Thursday, March 19, 2009

Thinking about the Whole Education System

Which Australian 80s band performed “Who Can it Be Now?” and “Down Under” (Oh! do you come from the land down under (oh yeah yeah), where women glow and men plunder …)? Ok, Which US President managed to get the first federal progressive tax passed, pushed for the creation of a “League of Nations” and won the Nobel Peace Prize for the creation of the League of Nations in 1919, even though the Senate blocked the US from joining it?
How many of you knew the answer to the first question, but not the second? America has an extremely effective education system, but the system is much broader than simply what you learn in school, indeed schooling is an comparatively minor part of the overall system. Our system excels at aiding Americans in learning pop cultural information, and in developing strong and complex consumer preferences, but is sometimes lackluster at teaching the ability to enjoy poetry, or to make wise investment decisions. Sharon Astyk has, as usual, a good piece on our education system on her blog, but I wanted to respond with a much longer meditation. I believe that we need to see the whole scope of the education-system, especially how it pervades culture beyond formal schooling; we need to think about why some topics are promoted more heavily or effectively than others; we need to think about why some topics are learned more effectively than others when curriculums are in conflict; and lastly we need to think about what we can do.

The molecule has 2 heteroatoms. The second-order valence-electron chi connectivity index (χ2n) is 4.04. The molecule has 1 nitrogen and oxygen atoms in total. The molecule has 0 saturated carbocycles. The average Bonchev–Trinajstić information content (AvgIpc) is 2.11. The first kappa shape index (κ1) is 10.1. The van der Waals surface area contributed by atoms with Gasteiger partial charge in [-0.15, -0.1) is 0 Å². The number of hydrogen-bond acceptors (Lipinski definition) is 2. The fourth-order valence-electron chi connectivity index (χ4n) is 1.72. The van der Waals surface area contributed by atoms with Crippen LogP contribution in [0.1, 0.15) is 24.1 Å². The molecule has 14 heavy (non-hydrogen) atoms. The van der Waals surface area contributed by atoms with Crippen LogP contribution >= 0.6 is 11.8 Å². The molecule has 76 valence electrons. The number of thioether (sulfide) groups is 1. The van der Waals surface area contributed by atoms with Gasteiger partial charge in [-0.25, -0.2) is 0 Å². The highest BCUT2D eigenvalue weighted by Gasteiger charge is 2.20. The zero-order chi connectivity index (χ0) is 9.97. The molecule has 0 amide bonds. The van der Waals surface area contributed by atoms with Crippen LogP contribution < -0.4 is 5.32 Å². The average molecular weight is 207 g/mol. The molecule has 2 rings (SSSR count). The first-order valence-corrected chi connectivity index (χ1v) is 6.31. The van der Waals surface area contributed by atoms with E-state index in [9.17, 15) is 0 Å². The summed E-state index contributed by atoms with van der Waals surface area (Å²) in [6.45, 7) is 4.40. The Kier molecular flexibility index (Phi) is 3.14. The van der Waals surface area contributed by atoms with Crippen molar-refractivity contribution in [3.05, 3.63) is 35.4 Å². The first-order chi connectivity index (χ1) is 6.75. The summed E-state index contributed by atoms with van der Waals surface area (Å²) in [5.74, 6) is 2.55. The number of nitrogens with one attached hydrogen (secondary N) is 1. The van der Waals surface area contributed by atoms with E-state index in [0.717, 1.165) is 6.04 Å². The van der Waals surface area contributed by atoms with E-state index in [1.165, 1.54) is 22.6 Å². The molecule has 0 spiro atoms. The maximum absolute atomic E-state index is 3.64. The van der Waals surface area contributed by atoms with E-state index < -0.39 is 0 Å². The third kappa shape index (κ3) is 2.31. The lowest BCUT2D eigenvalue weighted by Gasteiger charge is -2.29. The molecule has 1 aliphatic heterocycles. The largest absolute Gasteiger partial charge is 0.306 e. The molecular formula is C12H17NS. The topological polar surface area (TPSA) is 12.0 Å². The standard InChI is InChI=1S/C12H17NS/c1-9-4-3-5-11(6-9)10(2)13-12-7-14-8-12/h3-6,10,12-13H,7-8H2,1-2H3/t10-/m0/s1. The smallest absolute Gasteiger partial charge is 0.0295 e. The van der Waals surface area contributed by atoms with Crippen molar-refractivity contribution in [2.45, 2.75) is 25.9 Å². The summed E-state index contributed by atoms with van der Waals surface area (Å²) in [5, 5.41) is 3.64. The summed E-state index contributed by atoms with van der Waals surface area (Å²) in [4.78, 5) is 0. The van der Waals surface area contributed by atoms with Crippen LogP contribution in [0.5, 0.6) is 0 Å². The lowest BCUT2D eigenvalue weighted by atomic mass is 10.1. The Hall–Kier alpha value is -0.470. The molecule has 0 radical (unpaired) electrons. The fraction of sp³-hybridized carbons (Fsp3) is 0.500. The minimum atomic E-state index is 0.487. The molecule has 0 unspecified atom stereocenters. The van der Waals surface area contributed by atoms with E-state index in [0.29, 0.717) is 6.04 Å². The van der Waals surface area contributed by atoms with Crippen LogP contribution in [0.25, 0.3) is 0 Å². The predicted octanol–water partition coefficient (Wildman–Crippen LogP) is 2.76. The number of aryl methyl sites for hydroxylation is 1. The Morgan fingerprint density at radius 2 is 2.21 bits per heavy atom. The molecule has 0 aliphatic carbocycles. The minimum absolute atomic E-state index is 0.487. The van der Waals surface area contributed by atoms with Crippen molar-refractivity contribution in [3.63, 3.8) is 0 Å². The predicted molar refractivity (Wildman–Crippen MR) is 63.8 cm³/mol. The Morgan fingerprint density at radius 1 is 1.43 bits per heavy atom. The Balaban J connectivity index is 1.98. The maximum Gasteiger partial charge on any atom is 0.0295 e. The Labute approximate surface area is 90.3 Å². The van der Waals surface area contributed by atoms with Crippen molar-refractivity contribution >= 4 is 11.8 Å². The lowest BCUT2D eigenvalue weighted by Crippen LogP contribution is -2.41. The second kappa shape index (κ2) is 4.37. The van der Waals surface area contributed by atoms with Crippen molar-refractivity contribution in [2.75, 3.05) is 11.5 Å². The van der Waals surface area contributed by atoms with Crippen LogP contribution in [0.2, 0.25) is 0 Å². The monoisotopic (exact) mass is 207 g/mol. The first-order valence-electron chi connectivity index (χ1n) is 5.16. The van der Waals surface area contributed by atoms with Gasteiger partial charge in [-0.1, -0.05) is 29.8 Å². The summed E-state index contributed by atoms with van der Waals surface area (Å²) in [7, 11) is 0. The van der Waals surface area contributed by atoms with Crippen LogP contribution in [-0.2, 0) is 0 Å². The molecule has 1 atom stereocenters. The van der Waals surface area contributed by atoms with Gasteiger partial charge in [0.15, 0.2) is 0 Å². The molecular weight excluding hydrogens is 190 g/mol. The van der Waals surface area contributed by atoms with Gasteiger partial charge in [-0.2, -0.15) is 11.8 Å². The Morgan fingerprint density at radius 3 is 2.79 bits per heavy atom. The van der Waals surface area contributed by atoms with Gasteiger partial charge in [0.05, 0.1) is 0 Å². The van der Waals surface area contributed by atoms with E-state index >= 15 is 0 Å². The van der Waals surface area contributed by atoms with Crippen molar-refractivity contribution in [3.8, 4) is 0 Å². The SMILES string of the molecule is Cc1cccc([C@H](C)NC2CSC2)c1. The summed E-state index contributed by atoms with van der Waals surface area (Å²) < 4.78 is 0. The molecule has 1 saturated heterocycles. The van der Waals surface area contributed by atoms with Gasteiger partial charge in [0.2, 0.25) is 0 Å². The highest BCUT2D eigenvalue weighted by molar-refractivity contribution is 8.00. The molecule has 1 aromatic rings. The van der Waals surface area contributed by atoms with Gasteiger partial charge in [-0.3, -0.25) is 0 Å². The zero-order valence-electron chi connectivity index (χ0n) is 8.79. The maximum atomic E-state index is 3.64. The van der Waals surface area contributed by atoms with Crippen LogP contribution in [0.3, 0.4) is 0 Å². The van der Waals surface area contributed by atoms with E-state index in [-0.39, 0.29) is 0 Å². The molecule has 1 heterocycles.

The Whole Education System
Adults continue to learn new things throughout their life even though they are no longer in school. One common new thing we learn is the “news,” although we learn facts about the entertainments we enjoy, the names and faces of people we have newly met, and occasionally even new job skills. Children learn things outside of school, at least as much and probably more often as they learn things in school. Humans are constantly learning, but we don’t necessarily learn all different topics at an equal rate. Our own talents and interests are part of why we learn some things more thoroughly than other things, but our culture and education-system as a whole are part of the story too. Too often we think of “education-system” as a euphemism for “schooling,” but even in the US which has a lot of schooling comparatively speaking, only about 20% of the population is in school at any given point, and even for them schooling is probably at most ½ of their total education, although perhaps we do learn more while young and working on learning than later on, so I’d estimate that schooling (public schooling, private schooling, home schooling, and higher education) all together is probably only about 10%-15% of our overall education system. Not trivial, but not exactly central either.
The biggest chunk of our education system is the mainstream media and its curriculum of pop culture, TV, Radio, Movies, pop music, magazines, billboards, etc. Advertising is an especially important part of this section of the education system, but non-advertising content is pretty relevant too. The advertising curriculum focuses on getting to consumers to want or even feel that they need certain products, while the non-advertising content caters to entertaining the consumers. Often an attempt is made to blend other goals besides entertainment in with the entertainment, creating infotainment, edutainment, advertainment, etc. In the US, people watch an average of 4 hours of TV a day alone, (and sleep for another 8 hours) so estimating TV at about 25% of the total US education-system is probably about right. If we add in also movies, radio, magazines, newspapers, other forms of advertising, and mainstream media web sites with advertising, we are probably in the 50% range.